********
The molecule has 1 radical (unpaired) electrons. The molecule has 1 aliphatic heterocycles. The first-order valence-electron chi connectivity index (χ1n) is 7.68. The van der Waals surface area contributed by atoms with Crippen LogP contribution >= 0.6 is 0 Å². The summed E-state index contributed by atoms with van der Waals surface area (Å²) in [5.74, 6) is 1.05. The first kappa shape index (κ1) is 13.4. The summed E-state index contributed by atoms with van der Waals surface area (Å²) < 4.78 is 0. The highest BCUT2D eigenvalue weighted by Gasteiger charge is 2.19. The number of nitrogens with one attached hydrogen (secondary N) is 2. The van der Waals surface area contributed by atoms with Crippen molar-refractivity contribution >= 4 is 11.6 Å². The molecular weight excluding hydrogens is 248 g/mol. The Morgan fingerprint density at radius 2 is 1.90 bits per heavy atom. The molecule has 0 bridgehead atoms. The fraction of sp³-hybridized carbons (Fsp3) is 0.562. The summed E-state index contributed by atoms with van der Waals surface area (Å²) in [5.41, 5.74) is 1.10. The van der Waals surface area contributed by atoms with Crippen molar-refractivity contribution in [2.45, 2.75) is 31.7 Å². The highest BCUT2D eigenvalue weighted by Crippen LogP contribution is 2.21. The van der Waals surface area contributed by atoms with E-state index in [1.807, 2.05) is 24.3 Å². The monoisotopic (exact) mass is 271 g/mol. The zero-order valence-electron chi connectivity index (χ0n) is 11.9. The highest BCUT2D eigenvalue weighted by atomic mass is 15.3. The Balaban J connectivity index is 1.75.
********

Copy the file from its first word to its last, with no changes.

The molecule has 1 radical (unpaired) electrons. The molecule has 1 aliphatic heterocycles. The first-order valence-electron chi connectivity index (χ1n) is 7.68. The van der Waals surface area contributed by atoms with Crippen LogP contribution >= 0.6 is 0 Å². The summed E-state index contributed by atoms with van der Waals surface area (Å²) in [5.74, 6) is 1.05. The first kappa shape index (κ1) is 13.4. The summed E-state index contributed by atoms with van der Waals surface area (Å²) < 4.78 is 0. The highest BCUT2D eigenvalue weighted by Gasteiger charge is 2.19. The number of nitrogens with one attached hydrogen (secondary N) is 2. The van der Waals surface area contributed by atoms with Crippen molar-refractivity contribution >= 4 is 11.6 Å². The molecular weight excluding hydrogens is 248 g/mol. The Morgan fingerprint density at radius 2 is 1.90 bits per heavy atom. The molecule has 0 bridgehead atoms. The fraction of sp³-hybridized carbons (Fsp3) is 0.562. The summed E-state index contributed by atoms with van der Waals surface area (Å²) in [5.41, 5.74) is 1.10. The van der Waals surface area contributed by atoms with Crippen molar-refractivity contribution in [2.45, 2.75) is 31.7 Å². The highest BCUT2D eigenvalue weighted by Crippen LogP contribution is 2.21. The van der Waals surface area contributed by atoms with E-state index in [1.807, 2.05) is 24.3 Å². The monoisotopic (exact) mass is 271 g/mol. The zero-order valence-electron chi connectivity index (χ0n) is 11.9. The highest BCUT2D eigenvalue weighted by atomic mass is 15.3. The Balaban J connectivity index is 1.75.